Senior wide receiver T.J. Moe called Missouri’s receiving corps “one of the deepest in the country.”
Offensive coordinator David Yost compared this current stable of pass-catchers to the 2007 group.
That group consisted of Danario Alexander, Chase Coffman, Will Franklin, Jeremy Maclin, Jason Ray, Martin Rucker and Tommy Saunders. It briefly had the Tigers at No. 1 in the national polls.
“These guys haven’t done it yet on the field, but talent-wise or skill-wise, we’re approaching that,” Yost said back in August.
Now, a quarter of the way through the season, this Tiger offense has yet to evoke memories of those explosive Chase Daniel-led teams.
Of the No. 1 offense’s 11 scoring drives this year, only five have been 50 yards or more, with the two longest coming against Southeastern Louisiana.
Unless given fantastic starting field positioning, which they’ve gotten a lot of thus far, the Tigers have struggled to string together consistent positive plays.
Due mostly to a lack of trying to throw downfield, the Tigers have just six passing plays of 20 yards or more through three games. Yet when they have looked deep, they’ve generally been successful, like with touchdown passes of 41 and 69 yards against Georgia.
Last week, with redshirt freshman Corbin Berkstresser at quarterback and junior James Franklin sidelined against Arizona State, only three of the 41 passes were thrown more than 20 yards past the line of scrimmage. Thirty-two of his 41 throws fell within the range of 10 yards or less.
Granted a banged-up quarterback and a quarterback making his first career start have been running the offense behind an injury-plagued offensive line that has struggled to keep the signal-callers upright. But both Yost and coach Gary Pinkel admitted at Monday’s press conference that the Tigers need to throw deep more often.
“We’re trying to come up with ways to get the ball downfield because that helps everything else out,” Yost said.
Pinkel said aggressive play-calling is a risky approach but one the team expects to take more.
“When you’re struggling moving the ball the last thing you want to do is to start with a 2nd-and-10 after throwing incomplete downfield,” Pinkel said. “Now if you make those throws, chances are it might stretch the defense and allow other things to open, so it’s a should-I or should-I-not type thing … We should throw the ball downfield a bit more. We should but it’ll be based on trying to keep the chains moving.”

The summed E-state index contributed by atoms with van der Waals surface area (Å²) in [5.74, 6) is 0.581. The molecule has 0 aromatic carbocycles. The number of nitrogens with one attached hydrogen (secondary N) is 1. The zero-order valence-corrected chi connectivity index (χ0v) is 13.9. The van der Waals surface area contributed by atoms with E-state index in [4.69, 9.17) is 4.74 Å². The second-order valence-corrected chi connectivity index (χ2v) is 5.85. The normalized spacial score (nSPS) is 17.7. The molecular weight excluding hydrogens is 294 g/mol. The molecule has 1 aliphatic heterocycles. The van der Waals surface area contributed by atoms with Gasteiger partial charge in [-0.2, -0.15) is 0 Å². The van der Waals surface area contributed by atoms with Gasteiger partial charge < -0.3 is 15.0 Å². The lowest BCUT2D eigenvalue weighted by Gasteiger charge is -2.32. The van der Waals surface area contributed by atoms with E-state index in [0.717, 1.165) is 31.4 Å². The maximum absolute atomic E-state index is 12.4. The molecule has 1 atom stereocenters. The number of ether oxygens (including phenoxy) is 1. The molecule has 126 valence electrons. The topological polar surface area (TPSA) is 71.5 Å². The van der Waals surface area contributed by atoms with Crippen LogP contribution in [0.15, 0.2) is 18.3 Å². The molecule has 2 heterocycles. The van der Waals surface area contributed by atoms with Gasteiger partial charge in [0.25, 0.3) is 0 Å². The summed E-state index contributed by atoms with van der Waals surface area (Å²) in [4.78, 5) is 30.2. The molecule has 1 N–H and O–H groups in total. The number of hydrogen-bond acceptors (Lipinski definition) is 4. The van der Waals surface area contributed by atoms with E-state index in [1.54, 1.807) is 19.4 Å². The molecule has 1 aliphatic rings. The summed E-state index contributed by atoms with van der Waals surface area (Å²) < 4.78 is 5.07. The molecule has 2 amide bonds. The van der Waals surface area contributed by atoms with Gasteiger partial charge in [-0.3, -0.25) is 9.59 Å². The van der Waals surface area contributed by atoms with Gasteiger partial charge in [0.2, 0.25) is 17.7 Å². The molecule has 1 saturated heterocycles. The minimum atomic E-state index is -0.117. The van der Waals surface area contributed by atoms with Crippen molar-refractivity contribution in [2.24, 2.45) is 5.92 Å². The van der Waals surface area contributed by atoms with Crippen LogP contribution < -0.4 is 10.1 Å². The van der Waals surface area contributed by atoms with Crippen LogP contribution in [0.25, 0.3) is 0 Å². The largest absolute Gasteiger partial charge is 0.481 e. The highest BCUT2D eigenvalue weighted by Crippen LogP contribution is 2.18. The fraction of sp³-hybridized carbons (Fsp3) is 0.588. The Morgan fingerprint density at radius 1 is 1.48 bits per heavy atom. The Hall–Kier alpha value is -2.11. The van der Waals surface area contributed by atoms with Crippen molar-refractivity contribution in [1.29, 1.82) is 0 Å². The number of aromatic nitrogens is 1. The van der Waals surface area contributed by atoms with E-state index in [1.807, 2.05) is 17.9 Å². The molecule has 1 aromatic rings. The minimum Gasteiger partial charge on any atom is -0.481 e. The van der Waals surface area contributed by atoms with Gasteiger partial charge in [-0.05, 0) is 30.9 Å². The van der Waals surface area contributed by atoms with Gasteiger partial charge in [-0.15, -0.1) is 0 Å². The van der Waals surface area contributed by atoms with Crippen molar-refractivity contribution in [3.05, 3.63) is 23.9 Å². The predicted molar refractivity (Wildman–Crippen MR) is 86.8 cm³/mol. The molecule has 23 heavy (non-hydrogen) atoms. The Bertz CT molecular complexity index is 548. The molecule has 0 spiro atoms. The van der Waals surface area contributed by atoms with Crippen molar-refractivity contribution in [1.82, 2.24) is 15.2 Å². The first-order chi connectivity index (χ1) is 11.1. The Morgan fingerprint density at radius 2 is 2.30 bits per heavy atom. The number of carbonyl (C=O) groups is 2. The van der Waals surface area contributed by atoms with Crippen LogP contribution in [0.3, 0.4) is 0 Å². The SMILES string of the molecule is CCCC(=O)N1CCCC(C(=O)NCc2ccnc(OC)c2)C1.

If the game plan goes according to coaches, Tiger fans can expect to see less bubble and tunnel screens and a few more deep balls Saturday against No. 7 South Carolina, who is without standout free safety D.J. Swearinger, suspended for an illegal hit last week against Alabama-Birmingham.
On the ground, coaches said they expect Franklin to continue to keep defenses guessing with his feet.
In the Southeastern Conference opener against Georgia, the game in which he suffered the shoulder injury that sidelined him last week, Franklin ran the ball 20 times for just 25 yards. The 20 carries were six more than tailbacks Kendial Lawrence and Marcus Murphy had combined. Last week against Arizona State, with the starting quarterback shelved, Berkstresser led the team in rushing attempts, carrying the ball 18 times for 25 yards.
In the last two games, Tiger quarterbacks have run the ball 38 times for an average of 1.3 yards per carry.
When asked about the impact the increased carries against UGA had on Franklin, Pinkel praised the way the quarterback performed, noting that Franklin “felt great aside from the sore spot in his shoulder” the Sunday following the loss.
“He ran a lot different in that game,” Pinkel said. “He went down a lot more. He was smart about how he did it. He went more to the sidelines when he got outside. He didn’t take on very many big hits at all.”
Moe saw no problem with the backup, Berkstresser, taking a high volume of hits in Franklin’s absence.
“Injuries are part of the game, you can’t stress about them or you’ll lose your mind,” Moe said. “If you’re playing not to get hurt you’re not playing very well.”